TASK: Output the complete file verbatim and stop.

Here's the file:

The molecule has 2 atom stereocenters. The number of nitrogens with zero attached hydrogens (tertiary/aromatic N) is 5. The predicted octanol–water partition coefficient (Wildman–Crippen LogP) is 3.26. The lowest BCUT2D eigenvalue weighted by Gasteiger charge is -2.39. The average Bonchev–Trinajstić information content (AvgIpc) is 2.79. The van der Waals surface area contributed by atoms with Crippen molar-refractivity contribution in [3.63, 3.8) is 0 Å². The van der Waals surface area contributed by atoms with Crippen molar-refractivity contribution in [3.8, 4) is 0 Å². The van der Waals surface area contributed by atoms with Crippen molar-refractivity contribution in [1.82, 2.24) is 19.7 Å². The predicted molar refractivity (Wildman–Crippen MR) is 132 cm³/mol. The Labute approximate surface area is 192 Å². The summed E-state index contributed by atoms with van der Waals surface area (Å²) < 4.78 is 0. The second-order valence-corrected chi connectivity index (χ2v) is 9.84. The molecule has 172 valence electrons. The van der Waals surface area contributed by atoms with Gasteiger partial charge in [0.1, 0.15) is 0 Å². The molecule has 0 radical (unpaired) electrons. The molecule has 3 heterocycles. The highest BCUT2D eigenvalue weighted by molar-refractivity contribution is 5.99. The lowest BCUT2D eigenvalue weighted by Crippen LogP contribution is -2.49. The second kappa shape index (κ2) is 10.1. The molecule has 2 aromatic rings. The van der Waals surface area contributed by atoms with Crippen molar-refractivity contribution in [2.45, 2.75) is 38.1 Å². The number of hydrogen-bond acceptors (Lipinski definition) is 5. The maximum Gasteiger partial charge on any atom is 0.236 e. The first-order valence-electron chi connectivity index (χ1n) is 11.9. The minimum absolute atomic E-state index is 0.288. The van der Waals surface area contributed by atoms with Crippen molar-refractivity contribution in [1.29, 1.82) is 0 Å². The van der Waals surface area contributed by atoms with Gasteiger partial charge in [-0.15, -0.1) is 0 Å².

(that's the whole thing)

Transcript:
The molecule has 2 atom stereocenters. The number of nitrogens with zero attached hydrogens (tertiary/aromatic N) is 5. The predicted octanol–water partition coefficient (Wildman–Crippen LogP) is 3.26. The lowest BCUT2D eigenvalue weighted by Gasteiger charge is -2.39. The average Bonchev–Trinajstić information content (AvgIpc) is 2.79. The van der Waals surface area contributed by atoms with Crippen molar-refractivity contribution in [3.63, 3.8) is 0 Å². The van der Waals surface area contributed by atoms with Crippen molar-refractivity contribution in [3.8, 4) is 0 Å². The van der Waals surface area contributed by atoms with Crippen molar-refractivity contribution in [1.82, 2.24) is 19.7 Å². The predicted molar refractivity (Wildman–Crippen MR) is 132 cm³/mol. The Labute approximate surface area is 192 Å². The summed E-state index contributed by atoms with van der Waals surface area (Å²) < 4.78 is 0. The second-order valence-corrected chi connectivity index (χ2v) is 9.84. The molecule has 172 valence electrons. The van der Waals surface area contributed by atoms with Gasteiger partial charge in [0.1, 0.15) is 0 Å². The molecule has 0 radical (unpaired) electrons. The molecule has 3 heterocycles. The highest BCUT2D eigenvalue weighted by molar-refractivity contribution is 5.99. The lowest BCUT2D eigenvalue weighted by Crippen LogP contribution is -2.49. The second kappa shape index (κ2) is 10.1. The molecule has 2 aromatic rings. The van der Waals surface area contributed by atoms with Crippen molar-refractivity contribution in [2.45, 2.75) is 38.1 Å². The number of hydrogen-bond acceptors (Lipinski definition) is 5. The maximum Gasteiger partial charge on any atom is 0.236 e. The first-order valence-electron chi connectivity index (χ1n) is 11.9. The minimum absolute atomic E-state index is 0.288. The van der Waals surface area contributed by atoms with Crippen molar-refractivity contribution in [1.29, 1.82) is 0 Å². The van der Waals surface area contributed by atoms with Gasteiger partial charge in [-0.15, -0.1) is 0 Å².